So far, the reasons I’ve given for my agnosticism have been related to my upbringing and surroundings. But a girl likes to mix it up, so here’s a scriptural difficulty I have with organized religion: It’s highly patriarchal.
I am not a man-hater, so relax. I can have a male boss or a female boss; I can have a male doctor or a female doctor. I have male friends and female friends. I’m not a hard-core feminist who wants women to run everything. But the monotheistic religions are pretty man-centric. Islam may not be anti-woman at its core, but women primarily don’t have the same status as men. Judaism seems better in this regard, but it’s still very patriarchal even if it’s come a long way. (If I remember right, Orthodox Judaism includes a prayer men recite that involves the words, “Thank you, God, for not making me a woman.”) And Christianity includes the lovely words of St. Paul, who said that women should keep silent in church and just mind their men.
Being a woman and all, you might say I have issues with that.
Obviously, I don’t go to any church regularly or accept any religion’s precepts wholeheartedly. So in theory, none of this should matter to me, I suppose. Of course, it does, and that’s because the attitudes about women in religion bleed over into the civil sphere and make a difference in their civil rights. There’s a reason women can’t hold public office in many Muslim countries, and they couldn’t be rabbis until recent years, and they still earn far less than men in America, and I’m afraid religion has driven or facilitated those inequalities.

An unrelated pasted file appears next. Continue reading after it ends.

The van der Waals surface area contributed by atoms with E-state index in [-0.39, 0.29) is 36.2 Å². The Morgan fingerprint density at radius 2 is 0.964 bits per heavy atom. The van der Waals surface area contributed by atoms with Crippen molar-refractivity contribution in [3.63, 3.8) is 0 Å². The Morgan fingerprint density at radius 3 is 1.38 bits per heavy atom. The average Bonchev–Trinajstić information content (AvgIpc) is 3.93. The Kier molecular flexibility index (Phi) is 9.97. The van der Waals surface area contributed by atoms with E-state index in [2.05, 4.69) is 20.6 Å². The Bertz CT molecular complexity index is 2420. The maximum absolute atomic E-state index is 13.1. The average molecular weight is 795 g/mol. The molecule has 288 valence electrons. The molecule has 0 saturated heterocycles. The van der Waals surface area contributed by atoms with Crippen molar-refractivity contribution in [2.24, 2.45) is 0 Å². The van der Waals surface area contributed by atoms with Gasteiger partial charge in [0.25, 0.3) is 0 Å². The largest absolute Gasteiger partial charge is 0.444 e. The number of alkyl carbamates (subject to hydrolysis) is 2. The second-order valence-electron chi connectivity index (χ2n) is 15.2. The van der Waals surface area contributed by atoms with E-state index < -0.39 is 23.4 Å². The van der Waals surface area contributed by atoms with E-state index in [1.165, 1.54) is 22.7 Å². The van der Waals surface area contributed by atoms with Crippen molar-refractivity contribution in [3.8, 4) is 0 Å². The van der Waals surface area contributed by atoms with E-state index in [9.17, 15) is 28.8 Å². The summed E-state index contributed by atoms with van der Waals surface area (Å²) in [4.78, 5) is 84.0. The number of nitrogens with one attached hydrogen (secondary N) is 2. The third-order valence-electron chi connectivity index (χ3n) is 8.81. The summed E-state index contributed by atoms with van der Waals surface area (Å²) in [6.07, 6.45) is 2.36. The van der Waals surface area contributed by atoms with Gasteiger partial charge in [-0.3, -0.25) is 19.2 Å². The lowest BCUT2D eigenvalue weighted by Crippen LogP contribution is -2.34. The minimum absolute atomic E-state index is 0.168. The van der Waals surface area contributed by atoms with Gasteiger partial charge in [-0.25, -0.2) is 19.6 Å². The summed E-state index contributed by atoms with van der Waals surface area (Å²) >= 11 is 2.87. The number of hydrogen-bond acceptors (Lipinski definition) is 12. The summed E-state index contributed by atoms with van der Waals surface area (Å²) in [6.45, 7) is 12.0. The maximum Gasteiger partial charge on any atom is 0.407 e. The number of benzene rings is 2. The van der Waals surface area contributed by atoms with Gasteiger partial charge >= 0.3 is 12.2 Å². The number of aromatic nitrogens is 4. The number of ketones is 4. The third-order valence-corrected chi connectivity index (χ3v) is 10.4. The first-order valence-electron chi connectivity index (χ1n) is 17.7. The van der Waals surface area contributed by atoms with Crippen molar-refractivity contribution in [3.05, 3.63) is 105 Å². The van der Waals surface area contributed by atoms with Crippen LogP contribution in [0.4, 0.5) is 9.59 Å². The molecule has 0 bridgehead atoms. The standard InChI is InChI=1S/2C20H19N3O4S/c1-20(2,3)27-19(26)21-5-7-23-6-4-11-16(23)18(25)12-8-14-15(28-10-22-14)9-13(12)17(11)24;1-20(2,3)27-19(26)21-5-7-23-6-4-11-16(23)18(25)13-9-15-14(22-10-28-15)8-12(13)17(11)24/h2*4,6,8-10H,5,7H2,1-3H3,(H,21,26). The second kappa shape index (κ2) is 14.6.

I know that some defend this kind of inequality, saying that men and women have different roles in life and that while women aren’t allowed to do some things, they aren’t expected to do other things. They have privileges that make up for what they’re barred from. And if that’s not good enough, the stability of society and the natural order of the universe are held to be in terrible danger if women depart from their “natural” roles.
I could go on, but I’ll let some discussion happen in the comments first. For the moment, suffice it to say that I will never subscribe to a religion that includes as one of its basic precepts the idea that women aren’t equal to men. Women can lead, women can be spiritual, women can fight, and women can sacrifice. To tell them they’re only allowed certain roles, and to waste their talents when they’re more suited to a forbidden role, is neither just nor smart. I’ll return to this when I talk about history, but I’ve got issues with this one.
For a real brain-teaser, check out a book called The Alphabet Versus the Goddess, by Leonard Shlain. I have no idea whether this book has been critically reviewed or whether its scholarly basis is sound, but it has a ton of interesting ideas in it. From the back cover:
…Leonard Shlain shows why agricultural preliterate cultures were principally informed by holistic, right-brain modes that venerated the Goddess and feminine values and images. Writing, particularly alphabets, drove cultures toward linear left-brain thinking. This shift upset the balance between men and women, initiating the decline of the feminine, and also ushered in the reign of patriarchy and misogyny.
That’s a mouthful, eh? Anyone read this book? I think I’ll start reading it. For all I know, it’s a bunch of hooey.
Update: I should clarify that the societies Shlain discusses in The Alphabet Versus the Goddess begin in hunter/gatherer times. He does trace the effect of literacy throughout history, but he’s not talking about literate societies like pagan Rome, or the gnostic gospels that didn’t make it into the Bible. It’s about prehistory and hunter/gatherer or agricultural societies from thousands of years prior to Biblical times.